“That’s How I Was Trained”
by Emily Bufferd
I hear this sentence a lot and oftentimes think to myself how it feels like a hold back or a reason to not question ideas. As an actively training dancer, and even more so now as a teacher who still takes class, I ask questions to the point of annoyance. I want details, and I want my ‘why’ and ‘how’ answered so I can offer my own ‘why’ and ‘how’, and most importantly I want to dive into all of it and see where it takes me beyond the status quo of what I already have and know, and the face value of what has been offered to me. I teach my students to be investigative by being investigative myself, and then when they ask me questions that I don’t have answers to, we dive in together.
With that said, some of us (myself included) were trained really well… really, really well… by brilliant teachers growing up, and Master Educators in our later years and even these factors don’t mean that we shouldn’t strive to learn more and do better. If dance as an art is to be ever-evolving, than we must be willing and open to evolving, and I don’t just mean in our physical capabilities. We must also grow in our headspace and our heart space… and then in our generosity to share what we have discovered there. This notion allows us to say, ”That’s how I was trained”, acknowledge that the information we received was great, and then mature from that starting point.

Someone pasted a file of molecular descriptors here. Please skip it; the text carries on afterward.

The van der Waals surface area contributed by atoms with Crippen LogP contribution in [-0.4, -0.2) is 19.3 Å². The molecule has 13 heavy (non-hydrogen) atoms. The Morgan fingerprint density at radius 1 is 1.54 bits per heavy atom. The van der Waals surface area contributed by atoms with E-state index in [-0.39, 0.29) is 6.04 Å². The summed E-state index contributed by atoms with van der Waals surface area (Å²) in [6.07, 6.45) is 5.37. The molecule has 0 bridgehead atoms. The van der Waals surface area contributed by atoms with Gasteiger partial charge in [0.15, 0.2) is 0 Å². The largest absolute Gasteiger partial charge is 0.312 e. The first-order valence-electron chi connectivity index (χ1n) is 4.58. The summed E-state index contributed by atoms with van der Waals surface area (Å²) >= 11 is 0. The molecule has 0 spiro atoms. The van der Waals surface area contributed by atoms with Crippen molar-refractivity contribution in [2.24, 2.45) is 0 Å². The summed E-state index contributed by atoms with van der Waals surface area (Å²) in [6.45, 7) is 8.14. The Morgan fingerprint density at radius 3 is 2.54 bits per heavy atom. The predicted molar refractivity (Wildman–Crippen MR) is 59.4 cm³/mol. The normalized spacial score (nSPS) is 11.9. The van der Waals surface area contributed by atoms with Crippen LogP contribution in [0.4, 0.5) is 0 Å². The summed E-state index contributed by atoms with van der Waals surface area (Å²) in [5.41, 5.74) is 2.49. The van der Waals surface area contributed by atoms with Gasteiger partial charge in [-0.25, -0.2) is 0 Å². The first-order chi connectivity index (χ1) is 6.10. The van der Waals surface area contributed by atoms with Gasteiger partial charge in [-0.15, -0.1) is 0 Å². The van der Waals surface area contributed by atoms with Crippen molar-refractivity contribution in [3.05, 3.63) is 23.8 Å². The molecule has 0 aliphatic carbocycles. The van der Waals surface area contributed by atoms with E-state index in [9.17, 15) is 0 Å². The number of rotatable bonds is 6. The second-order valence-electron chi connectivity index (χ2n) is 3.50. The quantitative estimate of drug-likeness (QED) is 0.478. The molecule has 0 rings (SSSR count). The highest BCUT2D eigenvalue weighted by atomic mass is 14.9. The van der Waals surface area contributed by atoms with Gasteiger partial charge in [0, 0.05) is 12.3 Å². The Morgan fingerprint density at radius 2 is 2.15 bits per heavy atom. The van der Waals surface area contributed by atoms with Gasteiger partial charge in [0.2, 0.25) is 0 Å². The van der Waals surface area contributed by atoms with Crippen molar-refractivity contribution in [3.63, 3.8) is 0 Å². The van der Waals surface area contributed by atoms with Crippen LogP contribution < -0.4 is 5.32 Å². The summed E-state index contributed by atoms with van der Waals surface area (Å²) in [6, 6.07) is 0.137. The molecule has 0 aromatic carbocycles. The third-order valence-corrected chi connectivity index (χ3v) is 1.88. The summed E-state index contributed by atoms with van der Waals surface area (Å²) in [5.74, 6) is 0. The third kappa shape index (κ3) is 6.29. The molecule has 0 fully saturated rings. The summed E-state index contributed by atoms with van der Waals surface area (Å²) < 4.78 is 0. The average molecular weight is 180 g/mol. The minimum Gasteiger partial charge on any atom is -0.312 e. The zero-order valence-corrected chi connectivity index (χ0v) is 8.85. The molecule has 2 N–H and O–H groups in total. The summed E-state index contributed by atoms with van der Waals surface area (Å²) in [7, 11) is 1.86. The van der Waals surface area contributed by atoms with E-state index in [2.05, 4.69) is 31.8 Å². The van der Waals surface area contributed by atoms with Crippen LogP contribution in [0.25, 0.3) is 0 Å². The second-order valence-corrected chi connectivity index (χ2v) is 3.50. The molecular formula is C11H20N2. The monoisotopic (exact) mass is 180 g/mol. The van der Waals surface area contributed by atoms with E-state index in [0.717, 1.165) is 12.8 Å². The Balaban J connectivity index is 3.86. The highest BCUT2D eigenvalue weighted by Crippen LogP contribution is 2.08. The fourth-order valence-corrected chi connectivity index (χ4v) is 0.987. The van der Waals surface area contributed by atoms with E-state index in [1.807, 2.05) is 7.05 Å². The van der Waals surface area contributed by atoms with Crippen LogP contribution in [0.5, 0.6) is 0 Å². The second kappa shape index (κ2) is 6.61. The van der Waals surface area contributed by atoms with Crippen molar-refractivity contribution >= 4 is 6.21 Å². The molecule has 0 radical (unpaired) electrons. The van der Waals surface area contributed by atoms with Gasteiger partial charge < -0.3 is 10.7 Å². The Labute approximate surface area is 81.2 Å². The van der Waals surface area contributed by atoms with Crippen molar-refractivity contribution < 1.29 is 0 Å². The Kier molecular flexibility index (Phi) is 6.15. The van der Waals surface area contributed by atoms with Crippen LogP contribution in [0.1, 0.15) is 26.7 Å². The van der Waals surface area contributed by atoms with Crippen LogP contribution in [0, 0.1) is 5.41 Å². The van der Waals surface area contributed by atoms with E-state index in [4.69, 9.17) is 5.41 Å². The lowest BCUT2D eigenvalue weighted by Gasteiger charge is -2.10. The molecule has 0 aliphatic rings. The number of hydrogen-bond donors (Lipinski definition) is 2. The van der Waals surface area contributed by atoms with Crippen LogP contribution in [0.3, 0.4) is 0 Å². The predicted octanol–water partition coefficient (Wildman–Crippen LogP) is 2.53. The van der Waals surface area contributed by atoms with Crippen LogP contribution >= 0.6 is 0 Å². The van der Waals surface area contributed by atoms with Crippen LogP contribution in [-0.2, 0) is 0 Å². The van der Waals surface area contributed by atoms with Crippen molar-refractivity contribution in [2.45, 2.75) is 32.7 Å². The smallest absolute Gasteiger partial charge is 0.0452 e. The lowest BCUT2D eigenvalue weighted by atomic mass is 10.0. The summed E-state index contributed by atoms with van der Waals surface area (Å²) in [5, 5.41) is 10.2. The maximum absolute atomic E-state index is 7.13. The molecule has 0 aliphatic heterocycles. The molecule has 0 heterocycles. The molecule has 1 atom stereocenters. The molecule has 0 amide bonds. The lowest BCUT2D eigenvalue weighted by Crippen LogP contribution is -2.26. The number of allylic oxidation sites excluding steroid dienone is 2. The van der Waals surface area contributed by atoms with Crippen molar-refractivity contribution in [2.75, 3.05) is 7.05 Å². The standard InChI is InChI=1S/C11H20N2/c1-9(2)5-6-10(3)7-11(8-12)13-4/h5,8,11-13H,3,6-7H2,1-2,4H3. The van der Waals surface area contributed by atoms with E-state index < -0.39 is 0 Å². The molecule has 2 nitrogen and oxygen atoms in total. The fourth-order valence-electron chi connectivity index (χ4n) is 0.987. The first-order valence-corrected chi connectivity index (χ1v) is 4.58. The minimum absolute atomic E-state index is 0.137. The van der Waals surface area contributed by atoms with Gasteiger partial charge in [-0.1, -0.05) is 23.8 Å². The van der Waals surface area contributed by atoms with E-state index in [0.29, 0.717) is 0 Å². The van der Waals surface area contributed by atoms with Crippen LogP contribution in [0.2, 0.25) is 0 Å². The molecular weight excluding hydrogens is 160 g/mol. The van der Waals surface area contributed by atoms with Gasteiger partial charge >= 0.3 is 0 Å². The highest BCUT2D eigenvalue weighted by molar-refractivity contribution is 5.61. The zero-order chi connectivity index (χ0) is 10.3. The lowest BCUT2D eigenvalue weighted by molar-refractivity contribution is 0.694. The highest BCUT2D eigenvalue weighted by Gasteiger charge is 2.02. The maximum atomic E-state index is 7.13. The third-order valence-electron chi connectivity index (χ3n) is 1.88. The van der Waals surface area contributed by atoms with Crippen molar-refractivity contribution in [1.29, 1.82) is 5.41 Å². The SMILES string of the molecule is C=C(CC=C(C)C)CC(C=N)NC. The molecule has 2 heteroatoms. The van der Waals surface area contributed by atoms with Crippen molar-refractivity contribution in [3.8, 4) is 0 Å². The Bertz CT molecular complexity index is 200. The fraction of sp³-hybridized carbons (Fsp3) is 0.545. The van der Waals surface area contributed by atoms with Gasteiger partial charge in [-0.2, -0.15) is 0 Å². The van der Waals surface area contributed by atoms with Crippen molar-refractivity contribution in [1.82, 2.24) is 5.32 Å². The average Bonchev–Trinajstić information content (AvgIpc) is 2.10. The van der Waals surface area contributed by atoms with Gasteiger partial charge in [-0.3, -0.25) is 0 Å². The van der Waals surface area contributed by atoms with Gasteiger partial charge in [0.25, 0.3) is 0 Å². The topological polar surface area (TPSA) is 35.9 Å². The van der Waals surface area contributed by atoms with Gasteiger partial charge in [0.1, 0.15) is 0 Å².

What my teachers have offered, and continue to offer me, are not finishing points… they are starting points – where I will jump off from where their information put me. This pattern will hopefully continue to repeat itself in the dancers who I train who then go on to teach, and so on and so forth until what someone in dance has in their tool kit is mind-blowingly progressive for training smart/safe/artistic/technically proficient dancers.
I think back to when the studio I grew up at had parquet wood floors over concrete (you can see it, I’m sure, it was the very early 90s). It was the standard until we all knew better and sprung floors were installed. A perfect example of evolution in dance that isn’t in the physicality at all, but that allows the physicality to happen safely. Someone asked questions, got answers, and once they knew better, they did better.
To encourage dancers to be inquisitive in their training will help build curious artists. Some of us prefer not to answer questions, and that is their choice and I respect that, but for me…I will answer all of them (not duplicates of the same one from multiple dancers in the same class, just to be clear). Some days it is arduous to do this, and other days it is enlightening…regardless of either way it swings, it is helpful to my students’ (and my) growth every day, and for that, I encourage them to be inquisitorial and stay curious!